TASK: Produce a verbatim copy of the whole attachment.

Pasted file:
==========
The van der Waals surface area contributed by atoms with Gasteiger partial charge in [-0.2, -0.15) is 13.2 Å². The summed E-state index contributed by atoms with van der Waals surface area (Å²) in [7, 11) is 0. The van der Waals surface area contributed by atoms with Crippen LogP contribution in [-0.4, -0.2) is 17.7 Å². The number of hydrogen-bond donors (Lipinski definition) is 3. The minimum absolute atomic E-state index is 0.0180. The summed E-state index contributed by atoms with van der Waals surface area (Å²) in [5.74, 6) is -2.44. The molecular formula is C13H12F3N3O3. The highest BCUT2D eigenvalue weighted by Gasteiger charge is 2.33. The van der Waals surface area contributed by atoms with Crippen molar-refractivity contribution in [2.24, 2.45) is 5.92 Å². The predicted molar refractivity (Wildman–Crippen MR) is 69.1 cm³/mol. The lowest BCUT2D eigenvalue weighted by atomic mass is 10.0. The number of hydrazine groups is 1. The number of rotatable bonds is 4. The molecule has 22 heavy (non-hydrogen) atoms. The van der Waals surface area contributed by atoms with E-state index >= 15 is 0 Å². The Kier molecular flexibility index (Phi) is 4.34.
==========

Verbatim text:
The van der Waals surface area contributed by atoms with Gasteiger partial charge in [-0.2, -0.15) is 13.2 Å². The summed E-state index contributed by atoms with van der Waals surface area (Å²) in [7, 11) is 0. The van der Waals surface area contributed by atoms with Crippen LogP contribution in [-0.4, -0.2) is 17.7 Å². The number of hydrogen-bond donors (Lipinski definition) is 3. The minimum absolute atomic E-state index is 0.0180. The summed E-state index contributed by atoms with van der Waals surface area (Å²) in [5.74, 6) is -2.44. The molecular formula is C13H12F3N3O3. The highest BCUT2D eigenvalue weighted by Gasteiger charge is 2.33. The van der Waals surface area contributed by atoms with Crippen molar-refractivity contribution in [2.24, 2.45) is 5.92 Å². The predicted molar refractivity (Wildman–Crippen MR) is 69.1 cm³/mol. The lowest BCUT2D eigenvalue weighted by atomic mass is 10.0. The number of hydrazine groups is 1. The number of rotatable bonds is 4. The molecule has 22 heavy (non-hydrogen) atoms. The van der Waals surface area contributed by atoms with E-state index >= 15 is 0 Å². The Kier molecular flexibility index (Phi) is 4.34.